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  1.    #1  
    According to allthingsD, there was another co that bid with HP and a third co that proposed an all stock deal, don't know whether either would still be interested:

    "After Palm balked at those $4.75 bids, the company that had proposed the all-stock-deal dropped out. And Company C suddenly circled back with an acquisition offer of $6 to $7 per share, evidently having determined that its need for Palmís patent portfolio merited the acquistion price. That sounds to me like HTC, which is facing a nasty patent battle with Apple (AAPL), a battle in which Palmís patents could have proven quite handy.

    But Cís proposal included a $60 million kill fee and some other conditions Palm didnít much care for. Then the company reduced its bid to $5.50 a share. At that point Palm approached HP and closed the deal."


    Hewlett-Packard Won Palm, but Four Other Firms Wanted the Company - John Paczkowski - News - AllThingsD
  2. #2  
    who are they?

    webOS needs a company with cash, guts and heart, it will definitely not survive another hp experiences.
  3. #3  
    That was a long time ago. What are the odds that the same company is still interested?
  4.    #4  
    A year is not long for m&a.

    The patents at least would be still compelling.
    I wonder if hp iis talking about licensing webOS because they have already decided not to sell the patents.
    If so that would be very bad for webOS future, they might as well open source it.
    ##%%%****
  5. #5  
    It is when we're talking about a platform that has already failed, been bailed out, and failed again (well, the last failure is only according to HP, but that's not going to matter to any potential partners.)

    Not only that but in that year any potential suitors have further entrenched themselves into whatever their current situation is.

    Google just bought Motorola, MS might as well have bought Nokia, and despite anything else, HTC and Samsung are making a ton of money off Android right now. In order to license or buy webOS, you'd pretty much have to drop everything you're doing and finish this operating system and tailor it for new hardware, and so I think the level of interest from companies has dropped dramatically.

    Unless of course, they just want the patents, but in that case, the end-user doesn't get much either. They'll just take the patents and kill the OS.
  6. #6  
    Yeah, jhoff80 makes a great point. If someone does acquire webOS, they will be anywhere from 18-24 months behind Android and iOS when they manage to hit the market. That's not a terribly tantalizing proposition after everyone saw how badly webOS sputtered when it was only a year behind in ecosystem and maturity.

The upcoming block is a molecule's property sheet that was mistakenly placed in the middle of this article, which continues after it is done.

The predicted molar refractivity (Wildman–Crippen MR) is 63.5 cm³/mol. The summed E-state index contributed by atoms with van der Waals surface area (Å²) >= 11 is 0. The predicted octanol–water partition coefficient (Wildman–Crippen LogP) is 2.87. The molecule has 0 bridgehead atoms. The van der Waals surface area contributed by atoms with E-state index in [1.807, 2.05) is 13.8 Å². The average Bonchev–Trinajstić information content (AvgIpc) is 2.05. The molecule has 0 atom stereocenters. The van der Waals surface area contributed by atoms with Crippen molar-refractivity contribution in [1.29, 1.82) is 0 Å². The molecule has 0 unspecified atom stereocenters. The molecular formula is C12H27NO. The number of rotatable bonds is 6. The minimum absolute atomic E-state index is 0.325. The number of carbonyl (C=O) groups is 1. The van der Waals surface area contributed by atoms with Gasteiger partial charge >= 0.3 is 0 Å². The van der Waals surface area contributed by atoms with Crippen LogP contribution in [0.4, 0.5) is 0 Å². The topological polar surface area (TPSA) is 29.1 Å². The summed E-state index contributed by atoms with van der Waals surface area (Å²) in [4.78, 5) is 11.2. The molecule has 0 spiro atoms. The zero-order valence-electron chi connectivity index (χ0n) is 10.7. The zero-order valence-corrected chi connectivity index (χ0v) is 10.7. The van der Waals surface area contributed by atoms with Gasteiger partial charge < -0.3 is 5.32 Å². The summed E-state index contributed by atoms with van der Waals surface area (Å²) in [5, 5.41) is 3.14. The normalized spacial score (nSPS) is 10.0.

7.    #7  
    Quote Originally Posted by jhoff80 View Post
    I

    Unless of course, they just want the patents, but in that case, the end-user doesn't get much either. They'll just take the patents and kill the OS.
    this seems to me hp's strategy now. They might keep webos going for another 6 months to see if licensees appear, they have to see how it runs on other hardware. If no one appears, they kill the OS and keep the patents. The only hope is for someone to make a bid for the patents plus the OS.

    I like the fact that Sahood apparently argued passionately to HP that they should open source webOS for the carriers, maybe he thought getting users this way would then help the mobile tablet division that HP wanted to play in before Apotheker rode into town.

    Still, Samsung still being sued by Apple apparently in Europe, lets see how that goes.
  8. #8  
    A few other depressing truths, as much as I'd like to see webOS on a new phone.

    A lot of webOS talent left already. After a demoralizing announcement like yesterday, who's going to want to stick around to keep working on it to even have anything to license out?

    And say some company is interested in licensing webOS... How do you trust HP at all to continue advancing the platform? I mean, how do you know they won't just suddenly do another 180? Honestly, the same goes for pretty much any enterprise as well. Maybe it's different, but if I was interested in servers and enterprise software, I'd take this announcement to mean a lack of commitment and look to IBM or something instead.

    The only solution would be outright buying the platform, but HP didn't sound too willing to sell off webOS. Or maybe open-source it, but even still, it'd be tough to get people to buy into the amount of time and effort to make it work.
  9. #10  
    Quote Originally Posted by jhoff80 View Post
    It is when we're talking about a platform that has already failed, been bailed out, and failed again (well, the last failure is only according to HP, but that's not going to matter to any potential partners.)
    This is deja vu all over again for veteran Palm users..
  10. #11  
    Quote Originally Posted by jhoff80 View Post
    A few other depressing truths, as much as I'd like to see webOS on a new phone.

    A lot of webOS talent left already. After a demoralizing announcement like yesterday, who's going to want to stick around to keep working on it to even have anything to license out?
    Well, you're assuming these are all skilled, high-in-demand workers. If you haven't noticed, the job market isn't stellar these days, even for engineers..
  11.    #12  
    This Bloomberg article suggests they want to keep the patents, license out webOS on "appliances", perhaps point of sale devices, UPS type package logging devices, trucking gps mapping devices?

    http://forums.precentral.net/hp-touc...bloomberg.html

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